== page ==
2013 has begun with a conclusion to the highly publicized FTC investigation of Google, and its subsidiary Motorola Mobility (MM), regarding alleged anti-competitive practices. At issue were standard essential patents (SEP’s) Google acquired via the MM purchase and what such concentrated IP ownership would mean for the mobile technology industry. This comes after the February 2012 U.S. Department of Justice’s Antitrust Division closure of investigations into three acquisitions of significant patent portfolios that includes SEP’s: Rockstar Bidco/Nortel, Apple/Novell, and Google/Motorola Mobility.
There are those who feel that the FTC’s ruling will stifle innovation or participation in standard settings organizations (SSO’s) and others who assert that it allows innovation to flourish due to limitations on injunctions and “hold ups” on FRAND (Fair Reasonable and Non-Discriminatory) licensing activity of SEP’s. At issue then, is whether the decision has any immediate impact on asset value and as a result any implications for patent transaction activity going forward.
As part of the settlement Google agreed to a Consent Order that prohibits it from seeking injunctions against a willing licensee, either in federal court or at the ITC, to block the use of any SEP’s that the company has previously committed to license on FRAND terms. By agreeing to this, some have concluded that Google’s future profitability will be weakened since a patent’s key attribute is its “right to exclude” competitors. While this may seem intuitive, a closer look reveals one interpretation that the decision produces neutral to positive value creation. Patent value is heavily driven by the number and availability of substitute technologies, the fewer the substitutes the higher the patent value. Normally this would hold since the inability to exclude competitors would result in future market share lower than in competitors’ absence. The caveat is that the competitors must pay royalties to the SEP holder (Google in this case) so the forgone market share is potentially offset. In addition to increases in top line revenue, the settlement may positively alter the risk profile of SEP portfolios.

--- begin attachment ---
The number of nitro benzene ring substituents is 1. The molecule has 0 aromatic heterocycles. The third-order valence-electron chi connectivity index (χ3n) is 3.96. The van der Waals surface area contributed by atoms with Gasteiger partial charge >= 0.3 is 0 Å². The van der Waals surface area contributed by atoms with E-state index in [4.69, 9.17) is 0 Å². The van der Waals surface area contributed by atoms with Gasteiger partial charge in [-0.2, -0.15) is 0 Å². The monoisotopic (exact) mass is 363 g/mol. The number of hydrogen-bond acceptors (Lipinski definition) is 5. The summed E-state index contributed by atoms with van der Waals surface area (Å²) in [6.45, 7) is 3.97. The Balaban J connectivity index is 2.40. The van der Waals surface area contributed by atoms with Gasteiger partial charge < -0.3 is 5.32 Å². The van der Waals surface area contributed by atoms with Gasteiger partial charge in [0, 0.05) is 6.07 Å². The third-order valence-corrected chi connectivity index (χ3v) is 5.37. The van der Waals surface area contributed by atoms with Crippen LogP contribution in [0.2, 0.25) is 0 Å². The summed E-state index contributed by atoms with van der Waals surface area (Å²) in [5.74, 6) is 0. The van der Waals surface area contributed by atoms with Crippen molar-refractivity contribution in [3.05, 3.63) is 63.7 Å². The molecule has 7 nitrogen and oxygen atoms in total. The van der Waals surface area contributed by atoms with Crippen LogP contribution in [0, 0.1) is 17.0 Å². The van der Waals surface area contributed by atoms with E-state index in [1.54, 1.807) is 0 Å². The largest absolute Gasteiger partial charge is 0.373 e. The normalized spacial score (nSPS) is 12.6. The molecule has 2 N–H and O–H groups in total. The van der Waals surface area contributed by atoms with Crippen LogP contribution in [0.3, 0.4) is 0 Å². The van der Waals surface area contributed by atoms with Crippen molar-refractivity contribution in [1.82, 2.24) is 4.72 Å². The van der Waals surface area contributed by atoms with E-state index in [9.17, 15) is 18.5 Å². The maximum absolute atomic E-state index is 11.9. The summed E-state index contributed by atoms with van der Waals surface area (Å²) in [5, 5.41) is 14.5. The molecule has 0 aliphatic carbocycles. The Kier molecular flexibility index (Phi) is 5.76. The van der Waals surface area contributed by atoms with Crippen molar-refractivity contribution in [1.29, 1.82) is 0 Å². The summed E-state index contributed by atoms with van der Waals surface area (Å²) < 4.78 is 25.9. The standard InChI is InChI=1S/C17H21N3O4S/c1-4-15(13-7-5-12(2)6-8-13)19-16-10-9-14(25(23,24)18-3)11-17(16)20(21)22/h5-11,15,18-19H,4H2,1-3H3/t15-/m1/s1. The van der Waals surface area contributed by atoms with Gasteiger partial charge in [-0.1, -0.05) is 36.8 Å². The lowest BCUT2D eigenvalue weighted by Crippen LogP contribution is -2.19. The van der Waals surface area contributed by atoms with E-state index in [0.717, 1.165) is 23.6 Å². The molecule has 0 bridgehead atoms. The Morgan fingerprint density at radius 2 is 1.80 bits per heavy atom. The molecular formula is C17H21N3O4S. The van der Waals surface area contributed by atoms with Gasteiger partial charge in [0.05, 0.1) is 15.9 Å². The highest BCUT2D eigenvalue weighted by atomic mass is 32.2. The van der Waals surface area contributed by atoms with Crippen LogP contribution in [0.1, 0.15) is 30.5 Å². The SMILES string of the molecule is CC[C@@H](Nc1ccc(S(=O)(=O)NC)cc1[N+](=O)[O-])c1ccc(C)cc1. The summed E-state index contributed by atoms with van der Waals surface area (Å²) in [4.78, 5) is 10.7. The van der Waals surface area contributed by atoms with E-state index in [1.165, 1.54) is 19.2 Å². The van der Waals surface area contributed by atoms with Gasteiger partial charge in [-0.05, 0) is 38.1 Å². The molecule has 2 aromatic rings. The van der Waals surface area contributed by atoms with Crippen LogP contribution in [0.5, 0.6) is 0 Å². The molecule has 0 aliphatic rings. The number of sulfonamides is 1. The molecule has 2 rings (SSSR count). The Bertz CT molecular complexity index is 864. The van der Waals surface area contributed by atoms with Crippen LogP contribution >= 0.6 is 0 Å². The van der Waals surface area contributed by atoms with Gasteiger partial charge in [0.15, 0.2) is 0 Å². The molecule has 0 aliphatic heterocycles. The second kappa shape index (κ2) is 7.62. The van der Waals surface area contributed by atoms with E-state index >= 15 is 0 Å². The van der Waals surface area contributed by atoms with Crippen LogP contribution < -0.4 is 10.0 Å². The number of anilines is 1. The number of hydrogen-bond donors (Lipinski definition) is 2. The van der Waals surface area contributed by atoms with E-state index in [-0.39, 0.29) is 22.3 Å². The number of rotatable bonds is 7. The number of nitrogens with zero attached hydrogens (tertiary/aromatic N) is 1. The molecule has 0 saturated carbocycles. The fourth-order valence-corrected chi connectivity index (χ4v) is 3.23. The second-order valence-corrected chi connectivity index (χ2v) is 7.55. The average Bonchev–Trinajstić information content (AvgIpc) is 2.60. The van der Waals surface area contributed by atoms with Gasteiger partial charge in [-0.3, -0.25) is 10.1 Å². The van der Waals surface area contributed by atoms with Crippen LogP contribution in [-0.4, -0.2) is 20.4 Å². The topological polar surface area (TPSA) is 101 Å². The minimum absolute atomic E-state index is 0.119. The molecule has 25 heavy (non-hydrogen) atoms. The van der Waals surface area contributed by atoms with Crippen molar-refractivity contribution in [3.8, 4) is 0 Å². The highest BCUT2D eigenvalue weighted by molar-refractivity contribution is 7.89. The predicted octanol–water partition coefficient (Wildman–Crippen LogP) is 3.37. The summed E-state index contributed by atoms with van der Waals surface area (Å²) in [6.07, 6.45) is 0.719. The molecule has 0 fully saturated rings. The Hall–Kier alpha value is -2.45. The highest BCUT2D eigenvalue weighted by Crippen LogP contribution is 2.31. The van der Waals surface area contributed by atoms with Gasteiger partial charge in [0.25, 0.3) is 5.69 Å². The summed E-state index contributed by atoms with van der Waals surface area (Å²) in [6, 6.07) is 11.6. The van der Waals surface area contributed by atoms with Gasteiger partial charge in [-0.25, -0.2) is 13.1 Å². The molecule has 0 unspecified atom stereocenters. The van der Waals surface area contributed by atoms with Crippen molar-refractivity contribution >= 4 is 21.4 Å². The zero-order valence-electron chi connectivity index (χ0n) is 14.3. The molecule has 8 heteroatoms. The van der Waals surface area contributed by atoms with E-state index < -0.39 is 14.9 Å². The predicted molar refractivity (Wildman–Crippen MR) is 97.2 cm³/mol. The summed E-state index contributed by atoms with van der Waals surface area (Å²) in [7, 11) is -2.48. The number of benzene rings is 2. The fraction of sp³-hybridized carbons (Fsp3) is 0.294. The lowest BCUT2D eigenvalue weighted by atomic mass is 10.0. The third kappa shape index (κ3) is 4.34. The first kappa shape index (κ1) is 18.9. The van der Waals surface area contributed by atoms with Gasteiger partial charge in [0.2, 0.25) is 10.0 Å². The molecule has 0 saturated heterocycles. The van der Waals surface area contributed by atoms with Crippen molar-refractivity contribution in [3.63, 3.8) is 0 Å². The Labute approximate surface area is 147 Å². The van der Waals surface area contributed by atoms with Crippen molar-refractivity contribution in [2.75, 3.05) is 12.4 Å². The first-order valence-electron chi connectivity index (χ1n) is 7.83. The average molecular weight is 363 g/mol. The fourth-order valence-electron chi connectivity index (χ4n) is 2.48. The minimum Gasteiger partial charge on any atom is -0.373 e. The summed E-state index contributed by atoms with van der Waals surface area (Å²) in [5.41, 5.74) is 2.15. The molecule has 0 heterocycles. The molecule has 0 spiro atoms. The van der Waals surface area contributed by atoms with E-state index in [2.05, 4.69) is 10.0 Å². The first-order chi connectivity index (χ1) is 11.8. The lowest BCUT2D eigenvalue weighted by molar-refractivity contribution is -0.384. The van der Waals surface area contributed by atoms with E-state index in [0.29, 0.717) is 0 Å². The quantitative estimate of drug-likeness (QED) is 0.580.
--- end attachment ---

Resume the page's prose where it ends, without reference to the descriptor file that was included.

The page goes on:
Some may argue that the decision affirms a long-standing assumption that non-exclusive licensing of any nature commonly occurs at rates that are lower than exclusive activity. If this holds true, the licensor may feel that broad licensing from the adoption of its technology in a standard and its FRAND obligations will give it the volume it requires from a running royalty agreement scenario to help make up for this potential deficiency. However, some royalty rate studies have concluded no material difference between exclusive and non-exclusive rates and in some industries, non-exclusive rates were actually higher. The FTC ruling establishes procedural mechanisms which may be used for determination of FRAND royalties for the SEP portfolio, including through arbitration, if these mechanisms become the norm, they may diminish the patent holders leverage and hence, in practice, could negatively impact value.